While this week's sizzling temperatures might suck the energy out of most of us, the same can't be said for kids. If you've already taken your kids to the best sprinklers in the city, it may be time to cool it down in some air conditioning.
We've scoured each borough for the best spots where kids play while staying cool, so you don't have to break a sweat.
With a treehouse and a massive indoor water play area, the City Treehouse has all the amenities your kids need to enjoy the summer — minus the heat. When they aren't exploring the treehouse or splashing in the water play area, kids can take part in a number of music, dance and craft classes. The only catch is that you need to call ahead before you go, as space is limited. First-time visitors can play for $10 per hour, and other play and class packages are available.
With two ice rinks open in the afternoons, families can bring or rent their own skating gear and swap sand for ice at Sky Rink. All-age entry is $10, and skate rental is $5.
If kids prefer a less physically demanding sport, they can knock pins at Chelsea Piers bowling lanes for less than $10 a game.
Hours of free entertainment await you at this children's center. Kids can take advantage of books, game stations and computers while adults revisit their favorite books in the center's extensive children's literature collection.
Head to the Children's Museum of Art for an array of hands-on art activities that will keep kids from 10 months to 15 years old busy. Entry for visitors from ages 1-65 is $12, and on Thursdays from 4-6pm, all museum guests can pay what they wish.
Just opened in June, this indoor DUMBO play zone offers kids a trove of rope-netting tunnels, slides and wooden structures begging to be explored. The space, which offers drop-in play, is intended for kids ages 6 months to 6 years old, and provides visitors with complimentary Wi-Fi and snacks. The price is $30 for one child and $20 for each additional child. Multiple visit pricing packages are also available.
Another indoor play spot offering drop-in hours, Klub4Kidz is perfect for children of all ages, as its zip lines, crawl tubes, mazes and slides (and a separate, padded room for toddlers) provide hours of fun for kids up to 8 years old. Kids can take a break from play and munch on snacks in the cafe area. $20 per child 1-year-old and up, but multiple-visit price packages are available.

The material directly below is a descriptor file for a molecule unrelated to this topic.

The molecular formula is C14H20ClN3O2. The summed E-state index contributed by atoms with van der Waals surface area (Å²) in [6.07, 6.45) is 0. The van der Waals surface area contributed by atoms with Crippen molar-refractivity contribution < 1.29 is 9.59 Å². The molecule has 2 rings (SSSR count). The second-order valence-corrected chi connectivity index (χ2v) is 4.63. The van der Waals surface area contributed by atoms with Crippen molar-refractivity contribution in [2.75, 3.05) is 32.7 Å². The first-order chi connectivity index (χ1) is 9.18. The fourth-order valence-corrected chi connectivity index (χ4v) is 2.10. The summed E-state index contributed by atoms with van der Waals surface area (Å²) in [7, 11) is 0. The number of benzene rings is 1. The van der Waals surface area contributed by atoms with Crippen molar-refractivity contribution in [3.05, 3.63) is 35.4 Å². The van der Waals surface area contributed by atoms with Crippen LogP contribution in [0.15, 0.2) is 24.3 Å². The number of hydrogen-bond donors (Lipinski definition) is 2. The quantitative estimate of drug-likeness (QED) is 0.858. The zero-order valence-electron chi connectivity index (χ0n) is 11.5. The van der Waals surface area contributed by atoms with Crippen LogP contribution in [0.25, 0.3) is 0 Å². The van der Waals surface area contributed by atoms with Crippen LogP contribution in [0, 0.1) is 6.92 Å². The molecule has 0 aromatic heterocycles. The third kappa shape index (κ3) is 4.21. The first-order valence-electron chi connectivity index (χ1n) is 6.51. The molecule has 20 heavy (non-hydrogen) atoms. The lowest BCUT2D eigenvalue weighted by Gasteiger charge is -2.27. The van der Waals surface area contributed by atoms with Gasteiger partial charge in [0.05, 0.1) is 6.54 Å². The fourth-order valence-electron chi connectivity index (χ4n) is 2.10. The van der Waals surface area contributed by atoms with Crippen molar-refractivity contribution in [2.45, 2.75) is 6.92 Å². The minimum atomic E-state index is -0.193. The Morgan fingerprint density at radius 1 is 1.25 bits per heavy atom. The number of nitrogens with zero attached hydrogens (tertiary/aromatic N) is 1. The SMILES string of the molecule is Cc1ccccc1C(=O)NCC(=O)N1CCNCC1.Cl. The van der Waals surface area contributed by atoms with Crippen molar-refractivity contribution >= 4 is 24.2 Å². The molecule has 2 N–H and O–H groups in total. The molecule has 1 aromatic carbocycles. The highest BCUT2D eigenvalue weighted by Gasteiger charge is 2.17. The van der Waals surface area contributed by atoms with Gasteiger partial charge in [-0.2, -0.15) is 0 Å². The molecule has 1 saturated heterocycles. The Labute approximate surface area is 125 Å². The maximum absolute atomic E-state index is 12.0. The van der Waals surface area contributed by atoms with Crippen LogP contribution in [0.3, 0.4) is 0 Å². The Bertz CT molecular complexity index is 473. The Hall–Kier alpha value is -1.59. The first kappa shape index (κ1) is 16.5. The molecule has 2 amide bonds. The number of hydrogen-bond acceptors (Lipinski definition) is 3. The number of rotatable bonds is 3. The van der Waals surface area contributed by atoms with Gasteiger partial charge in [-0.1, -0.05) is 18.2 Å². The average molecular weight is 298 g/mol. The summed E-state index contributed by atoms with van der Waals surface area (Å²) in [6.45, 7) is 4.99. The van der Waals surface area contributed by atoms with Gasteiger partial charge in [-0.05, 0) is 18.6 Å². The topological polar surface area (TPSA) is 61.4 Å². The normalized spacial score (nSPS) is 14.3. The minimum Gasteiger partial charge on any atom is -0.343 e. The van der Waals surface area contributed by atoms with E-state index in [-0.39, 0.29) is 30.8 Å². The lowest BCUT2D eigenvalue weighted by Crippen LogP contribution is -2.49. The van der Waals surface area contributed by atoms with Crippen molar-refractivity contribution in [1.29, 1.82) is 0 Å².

While parents shop, kids can play free for an hour in Smaland, an indoor, supervised "Swedish forest" near the store's entrance. If kids work up an appetite, families can head to the restaurant after for some tasty Swedish meatballs or mac and cheese.
A $9 entry fee will grant your child a respite from the heat wave and it gives them an opportunity to learn about art and science. Better still, on Thursdays from 2-6 pm, admission is free.
For younger children, the New York Hall of Science offers kids age 6 and under an indoor space to play, listen to stories and make art. Afterward, adults and kids of all ages can chill out while taking in more than 450 of the museum's permanent exhibits. Admission for children ages 2 through 17 is $12, and $15 for those ages 18 and over.
Adults and kids can cool off on the cheap at the World Ice Arena in Flushing. For $6 on weekdays and $9 on the weekends (and a $5 skate rental), the rink provides visitors hours of frigid fun. If you end up working up a sweat, you can grab a quick bite at the restaurant or take a break upstairs and watch other skaters on the rink below.
Barely a year old, the Mariners Harbor Library houses 17,000 books, DVDs and periodicals, nearly 50 computers and free Wi-Fi. Families are invited to make use of the library's photo booth, and kids can play indoors during story and craft time. Thanks to its ample skylights and windows, the library's airy, open feel will make visitors forget that they're spending the afternoon indoors.
The Snug Harbor Cultural Center and Botanical Garden offers families 83 acres of gardens, museums and theaters. For $6 at the children's museum, kids can learn about bugs and art, cool off in the game and playrooms. After playtime, families can enjoy a light meal at the museum cafe.
Beyond being New York City's only public indoor skatepark, Staten Island's 5050 Skatepark has the added notoriety of allowing bicycles, scooters and rollerblades into the mix. The park enforces a strict no-bullying policy, and kids under 12 need to be accompanied by a parent or legal guardian. Visitors can pay $12 for a three-hour play session or $20 for a day pass, and must bring their own equipment.
► Pizza and ice cream spots at Arthur Avenue
Dubbed the city's real "Little Italy," families can beat the heat in a number of authentic (but laid back) Italian restaurants. Head to Antonio's Trattoria for a yummy brick oven pizza ($14 for a 16-inch cheese pizza) and a friendly staff, and then to Tino's Delicatessen for some truly delightful gelato ($5.95 for a large).
Kids can have fun and cool down at this City Island gem, which houses a wealth of toys including puppets, puzzles and kites. Afterward, make your way to the Lobster Box for some summertime seafood and kid-friendly service.